Nationalism is usually the precursor to fascism. Not sure what history books you've been reading.

Have your forgot to read about the National Socialist Party?

The Nazi Party has socialist elements, like introducing an aged pension, but their policies were not notably socialist despite their name. In fact they engaged in street battles with anarchist and communist groups throughout the 1930s.
You may have heard of that famous poem by Pastor Niemoller that people are fond of quoting, you know, ‘First they came for the...’ Read the actual poem and check out who they came for first. Hint: It wasn’t the Jews.

Yes, I’m going to tell you again to go and read a book, because saying that calling themselves National Socialists made the Nazis socialist by anyone else’s definition is astoundingly glib and ignorant.

Is that not whats happening here? First they come for your tax, then for your guns, then for your cars, then for your school curriculum.

Sounds like you are being bewitched by American garbage to me. The best economic systems are mixed with both capitalist and socialist elements. No extremes work well or for long without force.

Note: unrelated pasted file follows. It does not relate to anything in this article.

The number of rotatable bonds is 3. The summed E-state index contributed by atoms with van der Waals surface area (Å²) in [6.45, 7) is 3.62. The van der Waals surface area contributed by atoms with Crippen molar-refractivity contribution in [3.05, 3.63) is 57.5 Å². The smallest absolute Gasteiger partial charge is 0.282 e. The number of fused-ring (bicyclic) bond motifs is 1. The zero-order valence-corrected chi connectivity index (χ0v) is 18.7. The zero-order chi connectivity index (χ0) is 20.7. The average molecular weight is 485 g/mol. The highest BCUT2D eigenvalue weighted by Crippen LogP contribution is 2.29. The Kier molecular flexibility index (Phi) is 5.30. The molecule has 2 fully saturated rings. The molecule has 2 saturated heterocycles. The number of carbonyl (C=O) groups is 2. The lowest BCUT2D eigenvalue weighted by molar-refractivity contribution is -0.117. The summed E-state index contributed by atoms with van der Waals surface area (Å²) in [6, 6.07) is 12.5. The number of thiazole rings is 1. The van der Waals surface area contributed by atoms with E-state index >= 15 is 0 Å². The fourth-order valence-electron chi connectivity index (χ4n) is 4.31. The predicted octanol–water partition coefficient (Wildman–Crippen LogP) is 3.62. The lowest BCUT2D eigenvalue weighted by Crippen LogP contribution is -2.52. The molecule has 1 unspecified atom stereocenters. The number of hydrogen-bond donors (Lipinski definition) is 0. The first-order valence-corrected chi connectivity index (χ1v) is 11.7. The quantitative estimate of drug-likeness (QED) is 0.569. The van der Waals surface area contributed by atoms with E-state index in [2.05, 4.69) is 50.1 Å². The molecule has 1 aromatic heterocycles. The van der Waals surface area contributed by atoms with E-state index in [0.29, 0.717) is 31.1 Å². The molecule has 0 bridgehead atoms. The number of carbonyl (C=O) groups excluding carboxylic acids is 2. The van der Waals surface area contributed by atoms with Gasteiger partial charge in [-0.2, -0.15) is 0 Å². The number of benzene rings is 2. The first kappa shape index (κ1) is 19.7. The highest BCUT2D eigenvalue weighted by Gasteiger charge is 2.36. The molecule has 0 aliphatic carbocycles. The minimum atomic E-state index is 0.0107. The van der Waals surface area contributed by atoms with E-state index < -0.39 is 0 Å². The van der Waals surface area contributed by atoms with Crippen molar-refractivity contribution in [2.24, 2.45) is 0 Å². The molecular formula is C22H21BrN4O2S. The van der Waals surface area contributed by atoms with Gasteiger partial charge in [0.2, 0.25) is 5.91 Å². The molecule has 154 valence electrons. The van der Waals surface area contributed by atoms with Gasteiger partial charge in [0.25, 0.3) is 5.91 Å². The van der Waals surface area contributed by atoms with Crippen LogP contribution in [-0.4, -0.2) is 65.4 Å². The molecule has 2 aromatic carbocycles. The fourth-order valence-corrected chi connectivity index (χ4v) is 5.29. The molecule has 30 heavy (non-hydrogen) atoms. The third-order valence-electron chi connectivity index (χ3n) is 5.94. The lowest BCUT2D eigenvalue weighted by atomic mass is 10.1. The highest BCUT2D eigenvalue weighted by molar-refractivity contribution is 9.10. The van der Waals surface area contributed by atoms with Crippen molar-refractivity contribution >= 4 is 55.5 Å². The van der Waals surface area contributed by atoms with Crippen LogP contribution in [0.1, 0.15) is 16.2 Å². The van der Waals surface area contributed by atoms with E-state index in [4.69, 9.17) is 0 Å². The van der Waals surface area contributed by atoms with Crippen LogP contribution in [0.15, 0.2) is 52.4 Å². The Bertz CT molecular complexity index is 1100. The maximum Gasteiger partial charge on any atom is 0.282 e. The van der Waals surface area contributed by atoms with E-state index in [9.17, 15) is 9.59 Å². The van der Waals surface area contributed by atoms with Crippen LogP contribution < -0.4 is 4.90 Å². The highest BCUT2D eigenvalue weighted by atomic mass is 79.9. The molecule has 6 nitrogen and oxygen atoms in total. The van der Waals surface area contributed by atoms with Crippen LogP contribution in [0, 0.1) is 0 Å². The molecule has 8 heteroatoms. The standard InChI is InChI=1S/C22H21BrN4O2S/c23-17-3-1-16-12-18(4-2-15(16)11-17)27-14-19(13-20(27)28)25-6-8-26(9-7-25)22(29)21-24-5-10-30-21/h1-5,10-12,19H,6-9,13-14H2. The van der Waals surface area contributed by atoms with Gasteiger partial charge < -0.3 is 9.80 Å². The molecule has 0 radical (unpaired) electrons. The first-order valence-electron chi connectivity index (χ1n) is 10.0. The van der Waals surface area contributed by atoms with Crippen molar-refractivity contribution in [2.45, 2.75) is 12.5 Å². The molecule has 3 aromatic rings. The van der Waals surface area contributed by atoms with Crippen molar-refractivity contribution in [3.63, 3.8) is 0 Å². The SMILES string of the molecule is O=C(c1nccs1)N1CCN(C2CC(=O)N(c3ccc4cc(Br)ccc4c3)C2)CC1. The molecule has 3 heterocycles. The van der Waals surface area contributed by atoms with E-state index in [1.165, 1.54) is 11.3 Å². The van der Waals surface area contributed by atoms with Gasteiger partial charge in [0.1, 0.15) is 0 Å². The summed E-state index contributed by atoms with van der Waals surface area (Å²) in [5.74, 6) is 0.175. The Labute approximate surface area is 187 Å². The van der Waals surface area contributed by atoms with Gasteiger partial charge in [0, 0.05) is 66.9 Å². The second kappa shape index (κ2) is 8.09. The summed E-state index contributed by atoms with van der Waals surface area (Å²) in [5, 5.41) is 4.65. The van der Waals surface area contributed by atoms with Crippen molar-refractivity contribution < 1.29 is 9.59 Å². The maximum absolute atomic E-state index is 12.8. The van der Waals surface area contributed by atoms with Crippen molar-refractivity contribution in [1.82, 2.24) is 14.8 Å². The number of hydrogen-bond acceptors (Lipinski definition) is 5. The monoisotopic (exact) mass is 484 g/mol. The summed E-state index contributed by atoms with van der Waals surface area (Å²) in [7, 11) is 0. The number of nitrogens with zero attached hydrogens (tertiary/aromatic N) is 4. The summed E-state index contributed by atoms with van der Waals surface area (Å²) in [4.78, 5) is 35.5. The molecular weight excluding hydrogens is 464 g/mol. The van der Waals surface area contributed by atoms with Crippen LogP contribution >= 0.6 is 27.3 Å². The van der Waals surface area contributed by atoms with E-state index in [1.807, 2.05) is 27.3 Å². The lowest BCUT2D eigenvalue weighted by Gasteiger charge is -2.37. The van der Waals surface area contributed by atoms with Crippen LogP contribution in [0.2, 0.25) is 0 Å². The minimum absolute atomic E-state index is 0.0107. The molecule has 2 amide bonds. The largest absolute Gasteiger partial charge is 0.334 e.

Nazi Germany started out neither here nor there where socialism/capitalism went, in fact they were fairly different beasts to what they seem to be today. The problem with fascism is it's racism and/or scapegoating, which does not favour any economic philosophy, but nests well with full on authoritarianism, you are not going to get a population turning a blind eye to what went on there unless they were too damned scared not to.
What Nazi Germany became was most certainly not socialist, there was no equality, and it was certainly not capitalist, there was no freedom, these sorts of regimes transcend economic philosophy, and I am finding it very disturbing that there is such a severe twisting of the truth of them in the name of god knows what out of the USA.
Does it not seem a little odd to you that once again we are seeing the rise of white supremacy (basically Aryanism) and the beginnings of scapegoating of other races/religions, and I can assure you, that is not coming from the left, as we tend to identify them today.

I think you need to read beyond the headlines

And nationalism and authoritarianism seem to go hand in hand as well.

... there's no truer words than " we are doomed to repeat our history , if we forget it " ....

New Zealand.
Check out the historical tax rates and level of direct gov't intervention in NZ in the 40s-70s... the period during which we built most of our existing infrastructure and were the most prosperous society on Earth. Rabidly socialist by today's standards.